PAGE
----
Buffalo is one of 10 cities in New York State that will get $500,000 to produce a plan to fight poverty under an initiative announced Sunday by Lt. Gov. Kathy Hochul at True Bethel Baptist Church.
After coming up with their plans, Buffalo and the other cities can then apply for grants from a $20 million fund matching private-sector and foundation money to implement the initiatives.
Gov. Andrew M. Cuomo, who will give more details about the program during his State of the State address Wednesday, made the same announcement at a church in New York City, Hochul said.
The Empire State Poverty Reduction Initiative continues a Cuomo pattern of rolling out programs that make cities compete for pots of money. On Saturday, for instance, the governor said his administration will offer a $200 million pot to upstate airports for improvement projects, with five airports winning $40 million grants. And for the last few years, regions have had to compete for awards from the state’s Regional Economic Development Council Program in a bid to spur local economies.
Cuomo’s stance seems to be that competition for state funding improves the quality of ideas submitted and prompts communities within regions to think in a team-like approach with more bold proposals instead of being dictated to by Albany. But others say that the process wastes the time of businesses, people and governments that do not win the grants and that the plans amount to relatively small pots of funding.
Doubts also have been raised about how much of a competition these initiatives really are. For instance, for a $1.5 billion economic development competition lawmakers dubbed “The Hunger Games,” ostensibly open to seven regions, the common wisdom was that Rochester, Syracuse and the Southern Tier already were going to be winners going into it; in the end, each got $500 million. (The Buffalo area was not eligible for that pot of money because it already benefited from the Buffalo Billion economic-development program.)
Other such programs from the Cuomo administration include the 76 West clean energy competition for $20 million that was open only to Southern Tier businesses, and Western New York’s 43North competition that gives out $5 million each year to entrepreneurs and startups from around the world.
Not every development effort should be competitive, some local leaders said.
“I think it’s a good idea to have some level of competitive funding because competition brings out the best and often it helps people sharpen their ideas and come up with better ideas,” said Sam Magavern, co-director of the Partnership for the Public Good. “But when it comes to fighting poverty, there’s also a need for funding (sources)... that are not competitive, that are just tailored to existing issues and programs and policies that we already know about that just need more funding.”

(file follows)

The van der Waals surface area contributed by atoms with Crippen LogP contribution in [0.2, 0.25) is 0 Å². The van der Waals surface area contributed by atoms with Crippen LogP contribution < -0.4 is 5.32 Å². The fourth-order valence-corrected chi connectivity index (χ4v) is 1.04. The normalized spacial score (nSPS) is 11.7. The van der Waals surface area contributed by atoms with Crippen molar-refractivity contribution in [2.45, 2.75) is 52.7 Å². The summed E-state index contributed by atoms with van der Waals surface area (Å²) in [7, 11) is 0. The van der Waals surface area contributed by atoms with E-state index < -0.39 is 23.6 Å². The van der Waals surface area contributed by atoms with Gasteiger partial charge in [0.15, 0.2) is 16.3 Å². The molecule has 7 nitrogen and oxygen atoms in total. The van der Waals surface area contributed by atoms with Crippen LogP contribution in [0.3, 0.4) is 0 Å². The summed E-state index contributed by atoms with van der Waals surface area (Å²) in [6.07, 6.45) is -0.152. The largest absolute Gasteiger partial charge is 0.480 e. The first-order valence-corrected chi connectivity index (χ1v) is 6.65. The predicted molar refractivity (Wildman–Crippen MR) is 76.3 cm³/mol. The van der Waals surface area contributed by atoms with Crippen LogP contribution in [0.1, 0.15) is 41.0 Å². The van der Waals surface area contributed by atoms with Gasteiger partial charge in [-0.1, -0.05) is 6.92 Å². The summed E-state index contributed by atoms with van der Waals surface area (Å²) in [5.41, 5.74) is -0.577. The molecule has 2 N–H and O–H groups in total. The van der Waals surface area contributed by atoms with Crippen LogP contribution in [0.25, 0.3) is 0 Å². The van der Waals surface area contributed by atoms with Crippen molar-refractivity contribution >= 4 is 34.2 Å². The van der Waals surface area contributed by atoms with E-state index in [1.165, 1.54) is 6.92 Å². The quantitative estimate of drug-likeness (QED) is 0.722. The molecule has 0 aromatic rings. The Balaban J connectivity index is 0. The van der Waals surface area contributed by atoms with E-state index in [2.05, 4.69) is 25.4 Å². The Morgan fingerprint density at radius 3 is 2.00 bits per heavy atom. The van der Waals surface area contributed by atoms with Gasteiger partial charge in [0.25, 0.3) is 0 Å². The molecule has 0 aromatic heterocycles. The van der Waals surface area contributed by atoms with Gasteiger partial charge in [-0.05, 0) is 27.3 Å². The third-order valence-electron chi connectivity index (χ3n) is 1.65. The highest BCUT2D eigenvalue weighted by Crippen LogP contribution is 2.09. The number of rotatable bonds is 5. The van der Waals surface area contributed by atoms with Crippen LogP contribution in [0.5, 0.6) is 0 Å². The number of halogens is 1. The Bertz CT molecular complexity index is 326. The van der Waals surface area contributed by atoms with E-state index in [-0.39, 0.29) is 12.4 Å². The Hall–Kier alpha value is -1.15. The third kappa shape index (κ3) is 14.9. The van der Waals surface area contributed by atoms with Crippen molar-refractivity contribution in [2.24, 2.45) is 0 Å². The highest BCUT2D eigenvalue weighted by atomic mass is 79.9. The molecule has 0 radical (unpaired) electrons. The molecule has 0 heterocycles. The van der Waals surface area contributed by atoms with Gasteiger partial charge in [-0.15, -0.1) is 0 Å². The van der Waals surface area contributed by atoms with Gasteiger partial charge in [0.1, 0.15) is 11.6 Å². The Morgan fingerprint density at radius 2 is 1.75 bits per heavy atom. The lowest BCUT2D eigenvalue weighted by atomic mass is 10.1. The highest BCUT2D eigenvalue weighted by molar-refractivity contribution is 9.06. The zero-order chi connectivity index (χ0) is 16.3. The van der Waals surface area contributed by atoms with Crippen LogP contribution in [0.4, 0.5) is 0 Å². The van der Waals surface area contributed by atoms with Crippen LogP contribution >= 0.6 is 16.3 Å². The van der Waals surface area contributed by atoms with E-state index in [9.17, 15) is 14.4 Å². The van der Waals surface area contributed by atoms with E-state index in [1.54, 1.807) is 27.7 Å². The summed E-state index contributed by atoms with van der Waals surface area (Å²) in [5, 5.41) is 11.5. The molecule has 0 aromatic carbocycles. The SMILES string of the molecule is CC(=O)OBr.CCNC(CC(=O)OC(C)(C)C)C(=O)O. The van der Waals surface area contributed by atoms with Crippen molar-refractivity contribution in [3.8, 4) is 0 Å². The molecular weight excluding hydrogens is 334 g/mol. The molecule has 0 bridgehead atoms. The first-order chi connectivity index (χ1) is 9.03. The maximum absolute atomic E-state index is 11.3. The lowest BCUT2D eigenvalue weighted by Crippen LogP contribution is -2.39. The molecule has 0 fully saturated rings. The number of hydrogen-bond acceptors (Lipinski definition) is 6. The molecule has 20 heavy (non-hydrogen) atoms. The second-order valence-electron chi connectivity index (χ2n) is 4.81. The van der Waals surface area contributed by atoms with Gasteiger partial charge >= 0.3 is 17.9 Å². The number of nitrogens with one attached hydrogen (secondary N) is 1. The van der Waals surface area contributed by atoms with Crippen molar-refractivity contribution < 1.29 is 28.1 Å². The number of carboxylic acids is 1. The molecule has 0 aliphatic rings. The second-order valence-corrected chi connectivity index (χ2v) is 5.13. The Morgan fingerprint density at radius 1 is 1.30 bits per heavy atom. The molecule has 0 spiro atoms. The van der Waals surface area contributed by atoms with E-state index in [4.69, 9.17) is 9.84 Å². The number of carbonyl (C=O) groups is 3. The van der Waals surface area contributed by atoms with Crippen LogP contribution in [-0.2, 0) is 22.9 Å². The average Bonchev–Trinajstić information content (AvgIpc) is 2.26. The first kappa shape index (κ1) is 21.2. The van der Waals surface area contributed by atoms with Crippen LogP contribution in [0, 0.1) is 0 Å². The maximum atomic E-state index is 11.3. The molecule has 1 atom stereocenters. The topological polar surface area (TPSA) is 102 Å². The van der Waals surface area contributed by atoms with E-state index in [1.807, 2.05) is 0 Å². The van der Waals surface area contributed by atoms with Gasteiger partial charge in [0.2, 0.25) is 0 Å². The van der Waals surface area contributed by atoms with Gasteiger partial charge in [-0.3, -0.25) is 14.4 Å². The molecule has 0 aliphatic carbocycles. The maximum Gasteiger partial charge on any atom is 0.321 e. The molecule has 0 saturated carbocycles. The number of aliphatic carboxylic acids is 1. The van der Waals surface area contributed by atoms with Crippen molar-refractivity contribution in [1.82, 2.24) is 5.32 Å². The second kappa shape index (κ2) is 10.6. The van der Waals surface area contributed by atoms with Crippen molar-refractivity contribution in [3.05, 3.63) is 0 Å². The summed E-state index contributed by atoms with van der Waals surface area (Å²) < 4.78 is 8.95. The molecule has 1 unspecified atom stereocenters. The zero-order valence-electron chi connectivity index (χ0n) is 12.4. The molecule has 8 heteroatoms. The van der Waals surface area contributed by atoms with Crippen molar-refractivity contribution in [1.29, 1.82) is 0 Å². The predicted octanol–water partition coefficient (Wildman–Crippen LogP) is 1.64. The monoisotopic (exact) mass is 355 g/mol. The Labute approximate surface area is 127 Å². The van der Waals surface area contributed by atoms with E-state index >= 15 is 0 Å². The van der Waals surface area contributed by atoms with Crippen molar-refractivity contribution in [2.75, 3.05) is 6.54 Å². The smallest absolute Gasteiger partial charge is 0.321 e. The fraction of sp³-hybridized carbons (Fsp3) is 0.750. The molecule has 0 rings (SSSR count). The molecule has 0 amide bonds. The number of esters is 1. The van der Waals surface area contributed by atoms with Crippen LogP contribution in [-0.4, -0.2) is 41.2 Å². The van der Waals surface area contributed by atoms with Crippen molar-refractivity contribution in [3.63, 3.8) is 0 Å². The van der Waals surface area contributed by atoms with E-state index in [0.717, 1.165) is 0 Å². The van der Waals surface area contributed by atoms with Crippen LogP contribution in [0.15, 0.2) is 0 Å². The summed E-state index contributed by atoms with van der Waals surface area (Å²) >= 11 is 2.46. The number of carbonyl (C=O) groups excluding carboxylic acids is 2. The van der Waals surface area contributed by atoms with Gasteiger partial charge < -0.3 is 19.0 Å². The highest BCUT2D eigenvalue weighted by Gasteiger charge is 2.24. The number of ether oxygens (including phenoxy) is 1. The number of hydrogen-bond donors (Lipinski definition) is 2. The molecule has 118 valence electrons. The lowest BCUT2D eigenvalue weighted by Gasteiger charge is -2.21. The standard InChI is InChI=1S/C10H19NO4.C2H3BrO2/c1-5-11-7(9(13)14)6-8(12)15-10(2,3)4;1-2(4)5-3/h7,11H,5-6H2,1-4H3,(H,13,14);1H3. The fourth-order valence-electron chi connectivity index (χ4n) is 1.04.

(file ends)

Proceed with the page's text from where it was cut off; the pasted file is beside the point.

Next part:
Specifically, Magavern said, there is a real need for more funding from the state for social services and community-based development. The state’s affordable housing programs and transportation providers like the Niagara Frontier Transportation Authority could use more money, too, he said.
“Many problems could be solved tomorrow with more adequate funding from the state,” Magavern said.
There’s a certain logic to competition, said L. Nathan Hare, CEO of the Community Action Organization of Erie County.
“You will end up funding things that have high expectations that services will be run well, and outcomes will be achieved,” Hare said.
The other part of the story, he added, is it’s important to make available non-competitive, direct funding to strengthen services that already exist.
For instance, “poverty is systematic across the state and the country, so you have problems that have to be addressed that are predictable,” he said. “You need to put resources into programs that already get funding and that will give you the most traction to get people out of poverty.”
The $25 million initiative announced Sunday aims to bring together state and local government, nonprofits and business groups to design coordinated solutions to tackle poverty. The cities were chosen based on their concentrations of poverty. The others are: Syracuse, Binghamton, Oneonta, Utica, Elmira, Jamestown, Oswego, Troy and Albany.
“Despite the fact that unemployment’s down everywhere – and it’s 6 percent here in Buffalo – and the jobs are coming back, we still have neighborhoods with deep pockets of poverty where people are in pain,” Hochul said in announcing the initiative.
Mayor Byron W. Brown called it “a great idea” that will expand opportunities for those in poverty.
“We’ve really been trying to make Buffalo a city of opportunity for all people, and to be able to partner more closely with the state on this very complex problem in a way that will enhance partnerships with state and local governments, local nonprofits and business groups, I believe will make a big difference,” Brown said.
Even though the initiative is relatively small in the context of the state budget, Magavern was happy to see poverty getting this kind of attention.
“$25 million is not a lot of money,” Magavern said. “On the other hand, the focus on poverty – and in particular urban poverty – and the idea of strategic planning and state funding behind it is certainly very welcome. It’s been hard to get elected leaders anywhere in the country to focus on poverty and especially concentrated poverty that a lot of our cities – like Buffalo – are experiencing.”
The key to distributing the $25 million most efficiently lies first in assessing what is being done already, and then establishing which efforts need more resources, Hare said.
“It’s not a lot of money. So when you’re talking about that kind of money, you have to look at who is already doing stuff in a cohesive way,” Hare said. “If there’s already somebody doing that, don’t put any more money in that.”
News Albany Bureau Chief Tom Precious contributed to this report. email: email@example.com